I recently bought a 10$ block plane just because it had a depth adjustment knob unlike the other block plane that I had.

I took it out of the box, carefully took out the blade and sharpened it using my oil stone as good as I could. Then I installed the blade and no matter how hard I tried I couldn't set the blade to protrude evenly across the width of the mouth. I had a similar issue with my other block plane which proved to be the blade not being square (the edge was not at perfectly 90 deg to the sides).

Looking more closely, HORROR! The mouth is bad. I mean the mouth is not square to the sides of the plane.

Should I try to repair it? If so, how would you recommend? Or should I try to take it back to the shop where I bought it?

Here's some pics:

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Looks like this emoticon:

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Update: I took it back to the store the next day and obtained a refund. Will get a Juuma next time (Juuma is Luban is WoodRiver is ...)

  • 4
    That is bad, possibly the worst-ground mouth I've seen on a plane (and I've seen some really terrible ones!) but, it doesn't necessarily matter in actual fact because the worst parts are at the edges where the iron cuts minimally or not at all. And this is a block plane with a fixed mouth, which doesn't have to perform at the highest level anyway. However that said I personally think this isn't acceptable in a new tool (even at this price level) and you should see if you can get it replaced.... unless this is representative of the quality of these planes and they're all somewhat like this!
    – Graphus
    Oct 2, 2018 at 11:46
  • 1
    I will then try to get my money back. Oct 2, 2018 at 16:13
  • 2
    I realised after writing the above that it's actually the rear of the mouth that you were mostly concerned about, I saw the wavy front edge and got hung up on that because it's so bad LOL Anyway the rear edge of the mouth, and the bed for the iron, (both need to be worked on) can be fixed with careful filing but it's not easy work and makes the mouth bigger. So if you can get your money back that would probably be for the best.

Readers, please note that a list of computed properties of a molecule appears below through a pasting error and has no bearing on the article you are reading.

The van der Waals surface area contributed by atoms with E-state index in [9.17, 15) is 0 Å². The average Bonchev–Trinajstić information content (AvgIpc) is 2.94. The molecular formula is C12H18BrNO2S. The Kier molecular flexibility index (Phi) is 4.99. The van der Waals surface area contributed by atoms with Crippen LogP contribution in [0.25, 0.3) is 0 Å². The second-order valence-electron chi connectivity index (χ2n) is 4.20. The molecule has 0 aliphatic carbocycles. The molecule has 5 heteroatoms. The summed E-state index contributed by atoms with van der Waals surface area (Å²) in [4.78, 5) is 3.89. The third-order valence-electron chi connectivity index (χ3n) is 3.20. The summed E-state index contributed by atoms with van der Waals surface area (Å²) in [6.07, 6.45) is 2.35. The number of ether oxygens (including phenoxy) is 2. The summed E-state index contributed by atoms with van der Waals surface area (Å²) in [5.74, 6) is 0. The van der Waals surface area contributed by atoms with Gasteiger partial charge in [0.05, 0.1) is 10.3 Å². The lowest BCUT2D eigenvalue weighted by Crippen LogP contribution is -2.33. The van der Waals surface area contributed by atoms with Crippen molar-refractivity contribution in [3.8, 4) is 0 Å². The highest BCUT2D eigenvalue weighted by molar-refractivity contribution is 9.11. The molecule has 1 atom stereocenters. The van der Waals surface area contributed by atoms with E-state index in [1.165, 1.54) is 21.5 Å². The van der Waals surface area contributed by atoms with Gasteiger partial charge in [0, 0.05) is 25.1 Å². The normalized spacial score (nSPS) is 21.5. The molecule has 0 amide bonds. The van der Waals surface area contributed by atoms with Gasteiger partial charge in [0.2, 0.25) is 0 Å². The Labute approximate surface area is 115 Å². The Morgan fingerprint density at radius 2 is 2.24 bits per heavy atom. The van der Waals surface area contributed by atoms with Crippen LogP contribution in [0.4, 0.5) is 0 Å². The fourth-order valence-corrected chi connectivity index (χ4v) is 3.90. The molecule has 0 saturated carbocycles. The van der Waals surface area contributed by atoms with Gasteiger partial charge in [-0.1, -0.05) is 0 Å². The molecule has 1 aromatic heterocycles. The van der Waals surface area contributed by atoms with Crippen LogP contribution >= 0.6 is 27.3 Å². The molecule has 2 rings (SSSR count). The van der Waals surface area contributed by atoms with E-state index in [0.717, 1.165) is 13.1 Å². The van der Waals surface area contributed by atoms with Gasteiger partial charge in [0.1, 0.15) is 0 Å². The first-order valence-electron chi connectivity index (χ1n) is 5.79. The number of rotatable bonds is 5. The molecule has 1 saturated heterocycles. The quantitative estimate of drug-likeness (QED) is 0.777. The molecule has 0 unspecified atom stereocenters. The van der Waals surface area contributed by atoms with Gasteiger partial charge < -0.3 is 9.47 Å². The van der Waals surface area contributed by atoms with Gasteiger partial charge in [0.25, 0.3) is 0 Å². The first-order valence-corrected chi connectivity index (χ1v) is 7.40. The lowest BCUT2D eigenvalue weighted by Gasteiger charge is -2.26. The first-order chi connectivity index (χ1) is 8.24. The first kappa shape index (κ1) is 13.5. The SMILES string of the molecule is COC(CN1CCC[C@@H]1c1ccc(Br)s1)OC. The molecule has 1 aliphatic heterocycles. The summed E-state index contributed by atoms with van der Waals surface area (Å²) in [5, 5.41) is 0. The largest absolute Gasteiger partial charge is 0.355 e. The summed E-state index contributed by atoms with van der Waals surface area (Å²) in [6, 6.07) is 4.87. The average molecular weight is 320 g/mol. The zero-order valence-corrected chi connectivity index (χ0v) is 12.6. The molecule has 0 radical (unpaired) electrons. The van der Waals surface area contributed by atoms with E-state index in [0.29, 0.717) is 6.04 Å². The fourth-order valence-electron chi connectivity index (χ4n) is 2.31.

– Graphus
    Oct 2, 2018 at 16:33
  • 5
    Not sure if you're read this previously but I would recommend anyone who is getting only one block plane to get a low-angle model with an adjustable mouth, basically a 60 1/2 in Stanley's numbering system (either a vintage Stanley or one of the copies from another maker). If there is no secondhand tool market where you are where you might find a vintage plane then maybe consider a Silverline. While they are at the budget end of the market (a step below Faithfull) I saw one recently and it wasn't at all bad — it would need some tweaking to work well, but it wasn't junk as far as I could tell.
    – Graphus
    Oct 2, 2018 at 16:44
  • 4
    Never thought a giant emoji would have something to add to a question...I stand corrected.
    – Otto
    Oct 3, 2018 at 6:11

1 Answer 1


As you have returned it so not a lot of point discussing further. But just in case:

  1. It could be saved - a careful half an hour with a file might have been enough to square the mouth.

  2. Either an angled grind on the blade, or tilting it in the holder, would have given you even protrusion, and thus a consistent shaving thickness?

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